For more than 25 years, Leon Redbone has been successfully romancing the past with his Twenties show tunes and turn-of-the-century ditties. His first two albums, 1975’s On the Track and 1977’s Double Time, were surprise hits. Wearing his trademark fedora and Groucho Marx moustache, he became a fixture on Saturday Night Live and The Tonight Show with Johnny Carson during the ’70s and ’80s. His fans included Bonnie Raitt, Tom Waits and Bob Dylan, who once told Rolling Stone that if he ever started his own label,
Redbone would be his first signing. Now, Dylan has complimented him again: several songs on his latest album, Love and Theft, pay homage to Redbone’s vaudevillian charms. So why has Redbone virtually disappeared?
The answer lies in Redbone himself. He is intensely private and deeply distrustful of the music business. Little is known about him, apart from the fact that he began his career in Canada before moving to the U.S. in the late 1970s. Canadian acquaintances like musician Colin Linden say they’ve remained friends because they don’t pry. Meanwhile, Redbone limits his appearances to a few select concert halls.
But now, Universal Music is looking to revive the cult of Redbone. Through its jazz imprint, Verve, the label has just released the singer’s 11th studio album, Any Time, and is reissuing five of his earlier recordings. “Leon Redbone is a national treasure,” says Verve president Ron Goldstein. “We want more of the world to discover the richness of his timeless music.” On a recent weekend, Redbone quietly slipped into Toronto to visit old friends and granted Macleans a Canadian exclusive interview. Over a leisurely two hours in the lounge of the stately King Edward Hotel, the gravel-voiced iconoclast sip-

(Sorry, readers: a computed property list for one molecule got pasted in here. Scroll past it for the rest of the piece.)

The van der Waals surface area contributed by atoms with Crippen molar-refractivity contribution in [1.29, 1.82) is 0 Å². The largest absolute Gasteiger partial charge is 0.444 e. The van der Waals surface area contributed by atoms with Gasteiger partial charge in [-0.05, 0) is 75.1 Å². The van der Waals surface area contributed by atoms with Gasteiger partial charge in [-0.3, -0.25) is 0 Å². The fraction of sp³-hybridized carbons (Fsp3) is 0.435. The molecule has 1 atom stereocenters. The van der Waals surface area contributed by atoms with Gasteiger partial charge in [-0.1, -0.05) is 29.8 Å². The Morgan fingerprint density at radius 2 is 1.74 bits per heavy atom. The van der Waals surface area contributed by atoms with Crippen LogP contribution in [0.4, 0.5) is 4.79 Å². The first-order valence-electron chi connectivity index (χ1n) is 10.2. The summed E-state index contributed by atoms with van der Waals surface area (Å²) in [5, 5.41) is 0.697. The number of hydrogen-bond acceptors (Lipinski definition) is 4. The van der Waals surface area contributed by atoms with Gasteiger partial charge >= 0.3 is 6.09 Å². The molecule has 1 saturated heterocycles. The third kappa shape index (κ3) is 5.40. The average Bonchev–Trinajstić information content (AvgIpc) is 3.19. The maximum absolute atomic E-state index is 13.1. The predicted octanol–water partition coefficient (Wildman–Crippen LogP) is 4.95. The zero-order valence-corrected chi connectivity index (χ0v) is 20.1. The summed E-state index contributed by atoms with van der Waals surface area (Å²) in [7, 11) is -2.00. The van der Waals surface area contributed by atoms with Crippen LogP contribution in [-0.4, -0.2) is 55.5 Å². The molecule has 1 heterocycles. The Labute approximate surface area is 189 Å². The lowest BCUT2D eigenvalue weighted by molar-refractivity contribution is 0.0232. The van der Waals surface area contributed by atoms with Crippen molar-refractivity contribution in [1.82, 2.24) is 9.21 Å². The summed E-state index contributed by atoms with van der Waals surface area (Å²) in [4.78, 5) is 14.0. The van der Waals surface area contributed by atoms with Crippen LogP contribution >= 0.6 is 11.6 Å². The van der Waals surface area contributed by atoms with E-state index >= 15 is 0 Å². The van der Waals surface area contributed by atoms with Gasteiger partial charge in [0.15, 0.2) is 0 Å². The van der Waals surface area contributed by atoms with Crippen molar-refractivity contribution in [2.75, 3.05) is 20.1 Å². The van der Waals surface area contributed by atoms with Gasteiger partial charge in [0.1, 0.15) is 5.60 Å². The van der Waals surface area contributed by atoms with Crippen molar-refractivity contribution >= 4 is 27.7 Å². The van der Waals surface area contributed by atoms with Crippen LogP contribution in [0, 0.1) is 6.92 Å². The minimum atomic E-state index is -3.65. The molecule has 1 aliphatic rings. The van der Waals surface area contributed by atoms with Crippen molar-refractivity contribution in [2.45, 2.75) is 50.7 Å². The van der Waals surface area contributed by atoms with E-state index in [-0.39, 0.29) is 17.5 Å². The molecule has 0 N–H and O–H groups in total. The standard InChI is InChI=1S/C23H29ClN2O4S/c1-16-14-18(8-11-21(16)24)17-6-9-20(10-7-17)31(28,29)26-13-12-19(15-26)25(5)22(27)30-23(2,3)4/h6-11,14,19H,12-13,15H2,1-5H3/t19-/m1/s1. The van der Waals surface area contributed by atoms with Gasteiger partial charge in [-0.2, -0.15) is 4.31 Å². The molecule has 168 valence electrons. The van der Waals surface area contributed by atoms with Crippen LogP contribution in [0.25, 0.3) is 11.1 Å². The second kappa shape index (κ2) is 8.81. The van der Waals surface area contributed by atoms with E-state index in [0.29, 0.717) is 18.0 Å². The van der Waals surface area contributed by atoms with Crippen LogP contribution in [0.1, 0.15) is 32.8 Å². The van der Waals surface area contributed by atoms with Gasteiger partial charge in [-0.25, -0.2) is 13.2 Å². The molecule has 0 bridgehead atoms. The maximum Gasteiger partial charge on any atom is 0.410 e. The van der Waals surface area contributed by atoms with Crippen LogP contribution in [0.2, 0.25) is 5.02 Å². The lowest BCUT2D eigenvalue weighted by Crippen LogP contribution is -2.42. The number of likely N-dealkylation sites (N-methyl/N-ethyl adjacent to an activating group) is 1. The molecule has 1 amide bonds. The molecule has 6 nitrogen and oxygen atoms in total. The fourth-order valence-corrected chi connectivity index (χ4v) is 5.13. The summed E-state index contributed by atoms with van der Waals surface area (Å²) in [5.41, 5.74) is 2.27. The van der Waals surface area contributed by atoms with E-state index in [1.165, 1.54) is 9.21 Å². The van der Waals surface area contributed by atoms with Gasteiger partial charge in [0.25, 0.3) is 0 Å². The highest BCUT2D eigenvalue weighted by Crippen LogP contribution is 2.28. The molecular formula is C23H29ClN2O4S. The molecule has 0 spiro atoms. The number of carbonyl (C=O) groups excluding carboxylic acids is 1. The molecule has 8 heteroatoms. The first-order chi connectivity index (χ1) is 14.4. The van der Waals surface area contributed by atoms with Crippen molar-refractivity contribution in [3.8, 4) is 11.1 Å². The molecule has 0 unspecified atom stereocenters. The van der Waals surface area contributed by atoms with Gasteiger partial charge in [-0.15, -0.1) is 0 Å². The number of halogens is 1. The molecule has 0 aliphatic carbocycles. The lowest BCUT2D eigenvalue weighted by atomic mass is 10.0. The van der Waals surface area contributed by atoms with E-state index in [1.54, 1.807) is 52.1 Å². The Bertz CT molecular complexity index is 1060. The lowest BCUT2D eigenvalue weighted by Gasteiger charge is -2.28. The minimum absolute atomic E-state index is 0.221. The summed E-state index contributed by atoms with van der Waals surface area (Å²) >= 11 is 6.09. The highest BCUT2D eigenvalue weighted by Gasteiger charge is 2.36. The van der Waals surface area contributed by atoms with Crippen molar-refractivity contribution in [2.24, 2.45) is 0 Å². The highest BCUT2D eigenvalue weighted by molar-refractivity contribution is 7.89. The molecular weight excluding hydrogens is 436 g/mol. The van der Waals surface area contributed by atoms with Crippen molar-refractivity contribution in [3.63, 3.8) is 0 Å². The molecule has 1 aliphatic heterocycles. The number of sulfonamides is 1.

ped whisky and spoke about his love of early 20th-century songs. His music is rooted in the blues and ragtime of composers like Jelly Roll Morton and Hoagy Carmichael. “It was a free-spirit era that defied correctness,” he says, “and made up for it with enthusiasm, dedication and amazing virtuosity.” But now, the industry has little use for inventiveness and musicianship. “Record companies like a regular stream of bagels coming off their assembly lines. There used to be a few Jewish immigrants making these bagels, but the recipe disappeared. Now bagels are everywhere, and they all taste the same.” Conformity is one of his pet peeves. So, too, are wobbly tables, which prompted Redbone to invent an item he has now patented, called a “foot-levelling device.” “A coffeehouse owner challenged me to come up with something,” recalls Redbone, who has also become a proficient illustrator and painter. “I’m the unknown Leonardo da Vinci,” he jokes. But the conversation becomes tense when it turns to questions about the real man behind the persona. The Toronto Star once published an account claiming that Leon Redbone was the pseudonym of a Cypriot who immigrated to Canada in the mid-1960s. “Some people seem to believe that as soon as you perform on stage you lose your rights as a private citizen,” he bristles. “They want to find out who I am, what I am, where I was born, how old I am—all this complete nonsense that belongs in a passport office.”
By the time the photographer leans in for another portrait shot, the normally motionless musician is practically squirming. “Do you have to get that close?” he asks. For Leon Redbone, the limelight of the music world is an occupational hazard. Nicholas Jennings
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